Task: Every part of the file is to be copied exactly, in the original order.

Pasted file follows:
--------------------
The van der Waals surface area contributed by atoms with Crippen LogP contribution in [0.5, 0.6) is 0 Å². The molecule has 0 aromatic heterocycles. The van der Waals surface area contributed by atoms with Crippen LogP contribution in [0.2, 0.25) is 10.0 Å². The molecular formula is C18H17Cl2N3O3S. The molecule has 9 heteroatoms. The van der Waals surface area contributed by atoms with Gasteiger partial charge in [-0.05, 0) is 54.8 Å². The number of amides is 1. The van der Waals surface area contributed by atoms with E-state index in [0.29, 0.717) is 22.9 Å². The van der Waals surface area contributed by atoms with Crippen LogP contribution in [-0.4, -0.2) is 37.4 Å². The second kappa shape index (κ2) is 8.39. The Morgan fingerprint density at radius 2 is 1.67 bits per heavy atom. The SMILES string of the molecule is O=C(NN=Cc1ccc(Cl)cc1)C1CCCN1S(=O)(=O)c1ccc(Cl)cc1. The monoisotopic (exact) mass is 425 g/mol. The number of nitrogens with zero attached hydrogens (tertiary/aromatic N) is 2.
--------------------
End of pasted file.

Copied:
The van der Waals surface area contributed by atoms with Crippen LogP contribution in [0.5, 0.6) is 0 Å². The molecule has 0 aromatic heterocycles. The van der Waals surface area contributed by atoms with Crippen LogP contribution in [0.2, 0.25) is 10.0 Å². The molecular formula is C18H17Cl2N3O3S. The molecule has 9 heteroatoms. The van der Waals surface area contributed by atoms with Gasteiger partial charge in [-0.05, 0) is 54.8 Å². The number of amides is 1. The van der Waals surface area contributed by atoms with E-state index in [0.29, 0.717) is 22.9 Å². The van der Waals surface area contributed by atoms with Crippen LogP contribution in [-0.4, -0.2) is 37.4 Å². The second kappa shape index (κ2) is 8.39. The Morgan fingerprint density at radius 2 is 1.67 bits per heavy atom. The SMILES string of the molecule is O=C(NN=Cc1ccc(Cl)cc1)C1CCCN1S(=O)(=O)c1ccc(Cl)cc1. The monoisotopic (exact) mass is 425 g/mol. The number of nitrogens with zero attached hydrogens (tertiary/aromatic N) is 2.